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List Of Contents | Contents of Captain John Smith by, Charles Dudley Warner
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never saw the light.  He was evidently fond of the sea, and we may
say the title of Admiral came naturally to him, since he used it in
the title-page to his "Description of New England," published in
1616, although it was not till 1617 that the commissioners at
Plymouth agreed to bestow upon him the title of "Admiral of that
country."

In 1630 he published " The True Travels, Adventures and Observations
of Captain John Smith, in Europe, Asia, Affrica and America, from
1593 to 1629.  Together with a Continuation of his General History of
Virginia, Summer Isles, New England, and their proceedings since 1624
to this present 1629: as also of the new Plantations of the great
River of the Amazons, the Isles of St.  Christopher, Mevis and
Barbadoes in the West Indies."  In the dedication to William, Earl of
Pembroke, and Robert, Earl of Lindsay, he says it was written at the
request of Sir Robert Cotton, the learned antiquarian, and he the
more willingly satisfies this noble desire because, as he says, "they
have acted my fatal tragedies on the stage, and racked my relations
at their pleasure.  To prevent, therefore, all future misprisions, I
have compiled this true discourse.  Envy hath taxed me to have writ
too much, and done too little; but that such should know how little,
I esteem them, I have writ this more for the satisfaction of my
friends, and all generous and well-disposed readers: To speak only of
myself were intolerable ingratitude: because, having had many co-
partners with me, I cannot make a Monument for myself, and leave them
unburied in the fields, whose lives begot me the title of Soldier,
for as they were companions with me in my dangers, so shall they be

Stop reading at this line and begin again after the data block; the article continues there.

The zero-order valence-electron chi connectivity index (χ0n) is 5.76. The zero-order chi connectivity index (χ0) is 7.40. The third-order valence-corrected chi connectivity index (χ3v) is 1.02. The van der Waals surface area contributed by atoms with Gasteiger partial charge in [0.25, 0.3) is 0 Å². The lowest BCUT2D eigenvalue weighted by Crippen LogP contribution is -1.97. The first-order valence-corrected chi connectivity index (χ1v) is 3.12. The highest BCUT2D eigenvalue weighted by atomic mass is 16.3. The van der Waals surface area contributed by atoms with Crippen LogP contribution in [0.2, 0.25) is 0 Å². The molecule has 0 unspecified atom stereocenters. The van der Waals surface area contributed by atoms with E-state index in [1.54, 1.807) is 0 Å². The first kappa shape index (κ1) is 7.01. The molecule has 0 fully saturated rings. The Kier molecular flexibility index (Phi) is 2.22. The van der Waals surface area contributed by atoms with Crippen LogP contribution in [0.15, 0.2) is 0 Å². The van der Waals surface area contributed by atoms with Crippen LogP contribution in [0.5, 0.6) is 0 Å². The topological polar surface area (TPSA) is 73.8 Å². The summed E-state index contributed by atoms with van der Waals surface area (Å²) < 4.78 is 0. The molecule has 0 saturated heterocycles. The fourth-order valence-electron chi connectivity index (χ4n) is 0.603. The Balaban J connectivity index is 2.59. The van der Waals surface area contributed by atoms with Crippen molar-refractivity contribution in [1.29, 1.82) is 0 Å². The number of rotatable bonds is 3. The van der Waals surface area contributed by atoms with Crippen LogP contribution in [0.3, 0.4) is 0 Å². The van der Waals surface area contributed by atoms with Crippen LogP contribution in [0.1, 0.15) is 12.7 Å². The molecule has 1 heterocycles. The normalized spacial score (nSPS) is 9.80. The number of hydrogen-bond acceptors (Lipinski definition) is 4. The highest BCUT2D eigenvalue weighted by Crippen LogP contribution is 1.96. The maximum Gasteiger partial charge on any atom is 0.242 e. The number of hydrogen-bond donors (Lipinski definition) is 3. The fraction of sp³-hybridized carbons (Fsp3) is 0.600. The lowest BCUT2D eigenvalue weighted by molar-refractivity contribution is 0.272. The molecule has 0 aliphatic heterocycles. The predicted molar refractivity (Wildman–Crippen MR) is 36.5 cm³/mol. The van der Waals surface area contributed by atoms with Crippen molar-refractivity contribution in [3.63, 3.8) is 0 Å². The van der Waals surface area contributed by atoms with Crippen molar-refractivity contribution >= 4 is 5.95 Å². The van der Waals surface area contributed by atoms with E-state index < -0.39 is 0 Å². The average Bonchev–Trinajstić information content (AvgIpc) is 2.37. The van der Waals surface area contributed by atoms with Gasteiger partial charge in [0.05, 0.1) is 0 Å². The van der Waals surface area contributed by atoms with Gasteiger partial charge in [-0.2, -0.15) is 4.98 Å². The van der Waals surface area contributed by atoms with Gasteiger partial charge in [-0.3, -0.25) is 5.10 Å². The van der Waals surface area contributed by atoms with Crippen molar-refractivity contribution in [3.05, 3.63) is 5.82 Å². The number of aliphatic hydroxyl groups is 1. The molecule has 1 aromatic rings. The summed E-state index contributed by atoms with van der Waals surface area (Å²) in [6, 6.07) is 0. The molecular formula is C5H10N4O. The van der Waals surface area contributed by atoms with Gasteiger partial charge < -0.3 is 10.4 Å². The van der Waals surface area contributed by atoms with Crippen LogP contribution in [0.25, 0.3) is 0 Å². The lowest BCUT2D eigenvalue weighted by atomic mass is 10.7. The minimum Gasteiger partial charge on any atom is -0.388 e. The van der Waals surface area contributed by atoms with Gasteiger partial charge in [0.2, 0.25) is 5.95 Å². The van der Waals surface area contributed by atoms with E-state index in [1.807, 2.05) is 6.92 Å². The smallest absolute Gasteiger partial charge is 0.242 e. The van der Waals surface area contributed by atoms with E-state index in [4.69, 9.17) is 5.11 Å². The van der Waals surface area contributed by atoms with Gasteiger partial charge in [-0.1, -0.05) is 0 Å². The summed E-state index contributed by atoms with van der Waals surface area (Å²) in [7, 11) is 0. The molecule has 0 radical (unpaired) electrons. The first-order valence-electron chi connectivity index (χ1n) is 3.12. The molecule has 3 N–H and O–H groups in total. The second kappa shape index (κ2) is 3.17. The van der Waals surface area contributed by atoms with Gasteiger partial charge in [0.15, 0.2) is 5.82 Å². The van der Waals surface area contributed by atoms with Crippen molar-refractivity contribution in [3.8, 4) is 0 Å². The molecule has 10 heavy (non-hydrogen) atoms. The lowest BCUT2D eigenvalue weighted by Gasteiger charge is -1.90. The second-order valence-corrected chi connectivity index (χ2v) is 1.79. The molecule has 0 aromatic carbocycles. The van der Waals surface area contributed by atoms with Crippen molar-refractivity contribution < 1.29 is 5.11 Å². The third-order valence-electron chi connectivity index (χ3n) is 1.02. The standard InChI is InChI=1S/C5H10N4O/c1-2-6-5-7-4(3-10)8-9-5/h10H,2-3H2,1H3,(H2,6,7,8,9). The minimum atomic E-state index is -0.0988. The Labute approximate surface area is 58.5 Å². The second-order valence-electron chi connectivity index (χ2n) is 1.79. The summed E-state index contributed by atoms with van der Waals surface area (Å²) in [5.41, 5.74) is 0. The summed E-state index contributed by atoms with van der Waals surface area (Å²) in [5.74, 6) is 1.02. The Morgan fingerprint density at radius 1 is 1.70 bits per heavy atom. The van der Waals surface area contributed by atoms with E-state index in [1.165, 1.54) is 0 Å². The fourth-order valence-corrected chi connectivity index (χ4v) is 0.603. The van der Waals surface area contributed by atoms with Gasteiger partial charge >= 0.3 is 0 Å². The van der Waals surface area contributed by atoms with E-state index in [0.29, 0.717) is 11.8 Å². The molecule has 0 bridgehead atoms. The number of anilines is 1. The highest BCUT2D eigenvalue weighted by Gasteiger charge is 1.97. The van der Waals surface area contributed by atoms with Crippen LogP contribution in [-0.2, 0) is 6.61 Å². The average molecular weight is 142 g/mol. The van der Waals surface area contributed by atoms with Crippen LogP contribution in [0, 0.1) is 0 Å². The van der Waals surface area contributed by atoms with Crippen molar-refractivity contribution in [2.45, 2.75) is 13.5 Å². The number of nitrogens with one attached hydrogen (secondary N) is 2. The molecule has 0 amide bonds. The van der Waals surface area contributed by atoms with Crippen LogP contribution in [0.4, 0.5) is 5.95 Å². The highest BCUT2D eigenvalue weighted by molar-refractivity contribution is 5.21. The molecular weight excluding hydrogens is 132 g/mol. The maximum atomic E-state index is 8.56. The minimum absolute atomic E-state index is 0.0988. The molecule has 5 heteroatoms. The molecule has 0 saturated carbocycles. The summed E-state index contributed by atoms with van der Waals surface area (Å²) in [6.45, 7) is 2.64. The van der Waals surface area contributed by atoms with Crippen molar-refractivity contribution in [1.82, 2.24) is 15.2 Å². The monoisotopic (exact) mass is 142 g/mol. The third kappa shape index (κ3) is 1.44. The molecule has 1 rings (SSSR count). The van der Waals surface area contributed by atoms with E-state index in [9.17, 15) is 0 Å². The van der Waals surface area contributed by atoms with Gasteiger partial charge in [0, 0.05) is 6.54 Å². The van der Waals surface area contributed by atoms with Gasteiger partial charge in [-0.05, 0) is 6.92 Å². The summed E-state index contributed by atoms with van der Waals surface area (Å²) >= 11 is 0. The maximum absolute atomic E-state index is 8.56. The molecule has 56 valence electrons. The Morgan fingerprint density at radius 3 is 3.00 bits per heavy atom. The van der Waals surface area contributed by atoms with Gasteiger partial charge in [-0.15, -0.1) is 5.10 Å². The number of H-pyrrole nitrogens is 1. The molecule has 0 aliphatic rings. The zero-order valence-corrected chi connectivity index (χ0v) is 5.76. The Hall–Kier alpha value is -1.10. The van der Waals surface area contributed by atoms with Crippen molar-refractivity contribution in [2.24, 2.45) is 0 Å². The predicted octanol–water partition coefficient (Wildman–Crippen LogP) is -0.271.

partakers with me in this Tombe."  In the same dedication he spoke of
his "Sea Grammar" caused to be printed by his worthy friend Sir
Samuel Saltonstall.

This volume, like all others Smith published, is accompanied by a
great number of swollen panegyrics in verse, showing that the writers
had been favored with the perusal of the volume before it was
published.  Valor, piety, virtue, learning, wit, are by them ascribed
to the "great Smith," who is easily the wonder and paragon of his.
age.  All of them are stuffed with the affected conceits fashionable
at the time.  One of the most pedantic of these was addressed to him
by Samuel Purchas when the "General Historie " was written.

The portrait of Smith which occupies a corner in the Map of Virginia
has in the oval the date, "AEta 37, A. 16l6," and round the rim the
inscription: " Portraictuer of Captaine John Smith, Admirall of New
England," and under it these lines engraved:

       "These are the Lines that show thy face: but those
       That show thy Grace and Glory brighter bee:
       Thy Faire Discoveries and Fowle-Overthrowes
       Of Salvages, much Civilized by thee
       Best shew thy Spirit; and to it Glory Wyn;
       So, thou art Brasse without, but Golde within,
       If so, in Brasse (too soft smiths Acts to beare)
       I fix thy Fame to make Brasse steele outweare.

Thine as thou art Virtues
JOHN DAVIES, Heref."


In this engraving Smith is clad in armor, with a high starched
collar, and full beard and mustache formally cut.  His right hand
rests on his hip, and his left grasps the handle of his sword.  The